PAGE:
With regard to the source language – i.e. that he understands what he is translating – I trust Pettersson completely. With regard to the target language, I often wish that he would let go a bit more and venture into even more reworking of details in order to render the whole thing more convincing, and above all make it resonate, seduce or entice, like real poetry.

In some of the poems, however, this would have required almost supernatural translation skills – what’s dead is dead, and vague bombast remains vague bombast. For how are we to relate to lines like these in Juhani Siljo’s ‘Excelsior’ (first stanza, from Runoja, ‘Poems’, 1910):

Min vilja är som en hårt spänd båge.
Av solen fick jag mitt bud och mitt mål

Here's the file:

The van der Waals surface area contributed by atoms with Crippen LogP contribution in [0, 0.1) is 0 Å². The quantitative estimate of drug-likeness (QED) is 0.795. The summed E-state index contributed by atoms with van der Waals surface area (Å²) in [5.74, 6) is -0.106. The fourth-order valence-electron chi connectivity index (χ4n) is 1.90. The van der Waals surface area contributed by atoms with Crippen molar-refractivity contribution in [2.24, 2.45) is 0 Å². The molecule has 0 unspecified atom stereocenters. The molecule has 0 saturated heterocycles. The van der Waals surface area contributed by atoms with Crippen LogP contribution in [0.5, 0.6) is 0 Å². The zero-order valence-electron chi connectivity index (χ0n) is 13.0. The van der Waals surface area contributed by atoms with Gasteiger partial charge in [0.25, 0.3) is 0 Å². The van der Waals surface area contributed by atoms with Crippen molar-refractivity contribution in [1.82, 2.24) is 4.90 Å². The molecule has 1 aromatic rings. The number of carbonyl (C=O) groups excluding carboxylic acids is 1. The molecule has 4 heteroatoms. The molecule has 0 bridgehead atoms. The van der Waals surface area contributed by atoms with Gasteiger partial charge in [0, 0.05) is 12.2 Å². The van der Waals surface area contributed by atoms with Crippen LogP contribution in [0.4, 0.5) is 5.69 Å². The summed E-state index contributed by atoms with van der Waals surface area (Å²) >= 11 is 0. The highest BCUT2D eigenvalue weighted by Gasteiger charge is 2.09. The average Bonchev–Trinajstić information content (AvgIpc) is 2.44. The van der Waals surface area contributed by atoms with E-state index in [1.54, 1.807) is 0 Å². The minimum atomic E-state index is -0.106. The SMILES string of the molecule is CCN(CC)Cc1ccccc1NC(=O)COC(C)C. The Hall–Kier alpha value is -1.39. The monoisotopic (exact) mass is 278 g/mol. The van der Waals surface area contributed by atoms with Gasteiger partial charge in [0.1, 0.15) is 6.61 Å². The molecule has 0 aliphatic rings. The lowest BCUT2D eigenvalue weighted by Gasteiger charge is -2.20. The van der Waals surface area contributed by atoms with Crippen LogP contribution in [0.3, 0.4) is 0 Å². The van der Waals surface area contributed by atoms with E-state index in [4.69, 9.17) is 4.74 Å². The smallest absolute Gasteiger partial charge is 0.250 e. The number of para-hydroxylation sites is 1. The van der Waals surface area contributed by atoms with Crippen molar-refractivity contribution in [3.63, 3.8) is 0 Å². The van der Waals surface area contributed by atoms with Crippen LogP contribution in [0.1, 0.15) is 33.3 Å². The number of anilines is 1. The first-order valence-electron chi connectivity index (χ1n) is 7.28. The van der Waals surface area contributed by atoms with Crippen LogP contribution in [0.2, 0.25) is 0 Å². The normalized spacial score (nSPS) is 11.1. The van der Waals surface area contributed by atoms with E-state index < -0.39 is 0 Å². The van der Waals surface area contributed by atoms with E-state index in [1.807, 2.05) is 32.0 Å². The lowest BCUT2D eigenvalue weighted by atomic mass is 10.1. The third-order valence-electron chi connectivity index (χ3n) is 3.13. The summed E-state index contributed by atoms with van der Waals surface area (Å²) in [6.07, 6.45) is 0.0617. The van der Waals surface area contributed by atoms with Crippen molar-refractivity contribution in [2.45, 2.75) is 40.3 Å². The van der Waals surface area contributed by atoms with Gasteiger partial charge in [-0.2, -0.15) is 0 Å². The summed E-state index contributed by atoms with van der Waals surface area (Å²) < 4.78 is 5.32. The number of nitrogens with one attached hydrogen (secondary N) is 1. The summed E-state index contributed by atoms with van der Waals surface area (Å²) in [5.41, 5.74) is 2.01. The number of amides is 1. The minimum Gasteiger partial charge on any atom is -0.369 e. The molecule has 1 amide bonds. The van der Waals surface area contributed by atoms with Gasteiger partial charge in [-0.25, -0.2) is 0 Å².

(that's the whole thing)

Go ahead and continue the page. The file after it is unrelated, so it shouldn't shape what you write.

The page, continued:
att bestiga livets strålande kullar
och sky falska vägar och offerbål.

Kuin jännitetty jousi on tahtoni mun.
Sain auringolta käskyn ja määrän
ma kukkuloille nousta elon kirkastetun
ja käydä ohi tien monen väärän.

My will is like a hard-tensed bow.
The sun gave me my order and my aim
to ascend the radiant hills of life
and shun false paths and sacrificial flame.

It doesn’t sound any better in Finnish – but at the time its resonance was surely muted by the knowledge that the poet had been killed at the age of 30 in the Civil War of 1918.

On the other hand there are fine, memorable poems and lines here which don’t need the historical pathos of the moment to be enjoyed, but instead evoke an existential response of a more timeless sort. Aleksis Kivi’s superb interpretation of depressive motherly love (‘Sydämeni laulu’, ‘Song of my heart’, 1870) merits being served up for new readers who are ready to shiver and be moved: